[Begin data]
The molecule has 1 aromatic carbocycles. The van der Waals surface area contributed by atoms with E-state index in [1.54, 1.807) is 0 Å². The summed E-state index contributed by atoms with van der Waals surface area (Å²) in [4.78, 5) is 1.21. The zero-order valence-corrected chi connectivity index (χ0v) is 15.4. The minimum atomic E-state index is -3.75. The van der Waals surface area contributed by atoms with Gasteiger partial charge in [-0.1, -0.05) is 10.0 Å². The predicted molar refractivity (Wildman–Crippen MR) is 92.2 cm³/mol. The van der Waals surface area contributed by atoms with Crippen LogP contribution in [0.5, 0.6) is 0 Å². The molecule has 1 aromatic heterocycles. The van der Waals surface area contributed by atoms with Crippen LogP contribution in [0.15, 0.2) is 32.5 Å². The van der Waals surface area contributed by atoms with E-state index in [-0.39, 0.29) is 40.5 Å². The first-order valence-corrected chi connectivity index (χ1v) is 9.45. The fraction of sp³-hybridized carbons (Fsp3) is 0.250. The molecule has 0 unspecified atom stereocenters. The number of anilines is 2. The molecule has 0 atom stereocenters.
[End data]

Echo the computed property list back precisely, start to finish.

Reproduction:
The molecule has 1 aromatic carbocycles. The van der Waals surface area contributed by atoms with E-state index in [1.54, 1.807) is 0 Å². The summed E-state index contributed by atoms with van der Waals surface area (Å²) in [4.78, 5) is 1.21. The zero-order valence-corrected chi connectivity index (χ0v) is 15.4. The minimum atomic E-state index is -3.75. The van der Waals surface area contributed by atoms with Gasteiger partial charge in [-0.1, -0.05) is 10.0 Å². The predicted molar refractivity (Wildman–Crippen MR) is 92.2 cm³/mol. The van der Waals surface area contributed by atoms with Crippen LogP contribution in [0.5, 0.6) is 0 Å². The molecule has 1 aromatic heterocycles. The van der Waals surface area contributed by atoms with Crippen LogP contribution in [0.15, 0.2) is 32.5 Å². The van der Waals surface area contributed by atoms with E-state index in [-0.39, 0.29) is 40.5 Å². The first-order valence-corrected chi connectivity index (χ1v) is 9.45. The fraction of sp³-hybridized carbons (Fsp3) is 0.250. The molecule has 0 unspecified atom stereocenters. The number of anilines is 2. The molecule has 0 atom stereocenters.